Fly Now Pay Later is a holiday finance firm which enables customers to bag the holiday of their choice even if they don’t have the means to pay for it. This is otherwise known as holiday credit. It secured £20 million of finance in a funding round over the summer. Since holidays can be purchased on credit cards, one assumes that most clients would be the sort of people who have already maxed out on theirs. So it’s basically a payday loans company with sun and sangria. And the service doesn’t come cheap. Customers must pay a one-off “transaction fee” of about 15 percent.
Where the business model is innovative is that it has teamed up with online travel agents such as Travelpack, Carlton Leisure and 360 Travel Group. Once customers book their holiday they are given the choice to click Fly Now Pay Later at the checkout. FNPL’s systems then conduct a credit check. If approved, the customer has the choice to pay for the holiday in from two to ten monthly instalments.
This leading price comparison website is set for a £400-£500 million floatation on the London market. Currently it is owned by Esure Group (LON:ESUR) the FTSE-250 car and home insurer. Last year Esure purchased the 50 percent of the business that it did not already own for £95 million.
The website has generated massive brand recognition through the advertising campaign featuring the manic moustachioed opera singer. But it has resilient rivals, not least Moneysupermarket.com and Compare the Market. The latter – remember the meerkats who speak with Russian accents – is owned by BGL, which is currently considering a floatation. The meerkats are likely to be about five times as valuable as the opera singer, in market cap terms, that is.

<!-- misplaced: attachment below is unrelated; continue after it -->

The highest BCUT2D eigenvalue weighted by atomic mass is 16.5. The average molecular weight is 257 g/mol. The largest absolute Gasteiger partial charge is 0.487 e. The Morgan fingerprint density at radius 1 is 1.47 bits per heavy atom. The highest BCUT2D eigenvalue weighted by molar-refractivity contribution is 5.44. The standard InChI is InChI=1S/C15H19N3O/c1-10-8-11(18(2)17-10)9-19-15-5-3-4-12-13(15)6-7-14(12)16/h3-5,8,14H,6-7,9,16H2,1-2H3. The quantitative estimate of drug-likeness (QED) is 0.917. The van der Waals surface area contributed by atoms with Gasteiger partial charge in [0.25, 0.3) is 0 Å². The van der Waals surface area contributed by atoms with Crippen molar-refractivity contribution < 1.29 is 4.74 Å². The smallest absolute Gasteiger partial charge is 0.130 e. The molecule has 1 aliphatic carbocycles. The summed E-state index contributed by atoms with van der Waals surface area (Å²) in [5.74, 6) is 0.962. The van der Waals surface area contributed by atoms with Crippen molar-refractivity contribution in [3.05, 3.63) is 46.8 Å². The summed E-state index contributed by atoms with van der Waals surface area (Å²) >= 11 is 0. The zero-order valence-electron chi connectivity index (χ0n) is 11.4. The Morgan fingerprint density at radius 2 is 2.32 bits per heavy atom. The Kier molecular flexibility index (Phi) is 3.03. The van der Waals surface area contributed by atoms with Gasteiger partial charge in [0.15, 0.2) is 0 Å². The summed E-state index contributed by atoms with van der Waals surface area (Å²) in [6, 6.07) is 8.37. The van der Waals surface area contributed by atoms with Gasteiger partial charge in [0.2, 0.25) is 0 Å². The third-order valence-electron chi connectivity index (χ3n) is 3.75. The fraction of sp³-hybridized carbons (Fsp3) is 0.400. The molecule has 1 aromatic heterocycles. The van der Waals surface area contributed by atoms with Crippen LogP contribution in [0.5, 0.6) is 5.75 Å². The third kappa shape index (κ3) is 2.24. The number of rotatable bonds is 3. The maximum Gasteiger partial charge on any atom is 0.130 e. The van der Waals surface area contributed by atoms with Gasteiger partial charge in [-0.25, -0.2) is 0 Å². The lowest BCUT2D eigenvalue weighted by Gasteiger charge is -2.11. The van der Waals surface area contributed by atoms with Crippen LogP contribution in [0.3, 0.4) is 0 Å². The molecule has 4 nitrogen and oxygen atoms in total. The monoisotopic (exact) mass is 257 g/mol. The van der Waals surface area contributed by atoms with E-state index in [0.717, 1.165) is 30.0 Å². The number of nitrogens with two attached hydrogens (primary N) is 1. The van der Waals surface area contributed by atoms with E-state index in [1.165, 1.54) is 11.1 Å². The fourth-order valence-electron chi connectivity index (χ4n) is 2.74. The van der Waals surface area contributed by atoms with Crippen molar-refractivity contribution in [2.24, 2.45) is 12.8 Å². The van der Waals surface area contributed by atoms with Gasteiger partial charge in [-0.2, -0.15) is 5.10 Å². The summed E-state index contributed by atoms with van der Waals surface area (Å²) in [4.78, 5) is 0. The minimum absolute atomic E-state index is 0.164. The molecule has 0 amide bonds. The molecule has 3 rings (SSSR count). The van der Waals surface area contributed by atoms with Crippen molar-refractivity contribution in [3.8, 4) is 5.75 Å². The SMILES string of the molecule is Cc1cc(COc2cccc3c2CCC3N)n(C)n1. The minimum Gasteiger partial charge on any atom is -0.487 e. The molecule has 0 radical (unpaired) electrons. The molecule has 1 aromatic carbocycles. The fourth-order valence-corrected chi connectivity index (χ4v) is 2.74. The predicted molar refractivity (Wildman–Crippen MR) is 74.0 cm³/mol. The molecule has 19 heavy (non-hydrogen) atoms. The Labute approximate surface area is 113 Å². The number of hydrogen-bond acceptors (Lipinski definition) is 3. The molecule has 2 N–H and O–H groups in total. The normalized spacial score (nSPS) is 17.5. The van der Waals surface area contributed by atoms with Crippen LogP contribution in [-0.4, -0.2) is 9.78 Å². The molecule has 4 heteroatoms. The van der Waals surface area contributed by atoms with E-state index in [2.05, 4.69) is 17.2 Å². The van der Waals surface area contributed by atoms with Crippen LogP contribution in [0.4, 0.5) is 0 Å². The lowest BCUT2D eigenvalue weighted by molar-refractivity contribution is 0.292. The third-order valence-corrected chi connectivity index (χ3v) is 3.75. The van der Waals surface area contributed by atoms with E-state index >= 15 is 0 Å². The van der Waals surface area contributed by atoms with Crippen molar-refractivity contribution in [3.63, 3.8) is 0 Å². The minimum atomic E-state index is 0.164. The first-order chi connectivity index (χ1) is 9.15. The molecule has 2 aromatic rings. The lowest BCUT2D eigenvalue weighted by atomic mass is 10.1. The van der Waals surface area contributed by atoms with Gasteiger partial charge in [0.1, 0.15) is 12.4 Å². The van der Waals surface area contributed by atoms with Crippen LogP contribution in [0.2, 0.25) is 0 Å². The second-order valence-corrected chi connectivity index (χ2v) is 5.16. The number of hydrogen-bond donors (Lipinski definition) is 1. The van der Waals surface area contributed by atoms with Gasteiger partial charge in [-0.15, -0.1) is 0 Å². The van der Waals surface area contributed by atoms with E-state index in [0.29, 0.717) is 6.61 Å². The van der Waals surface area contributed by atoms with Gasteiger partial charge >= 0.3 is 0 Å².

Gocompare’s listing, to be handled by Deutsche Bank at a total cost of £19m, will give the company a £75m debt facility and unlock a dividend of an estimated £63 million for Esure. Esure’s own shares have responded accordingly.
The most common business model for price comparison websites or “shopbots” is to charge sellers for displaying their information while letting users access the site for free. Fees charged to service providers are computed in different ways. The main risk here is that users cease to trust that the information provided by the shopbot is truly impartial. BBC R4’s Moneybox programme recently featured a discussion on this topic. Canny users may be turned off price comparison websites if they find that they can do better by undertaking their own research. On the other hand, time is money. For that reason, we can expect this sector to continue to grow.
I hope to point my telescope at a few more cyberspace stars shortly.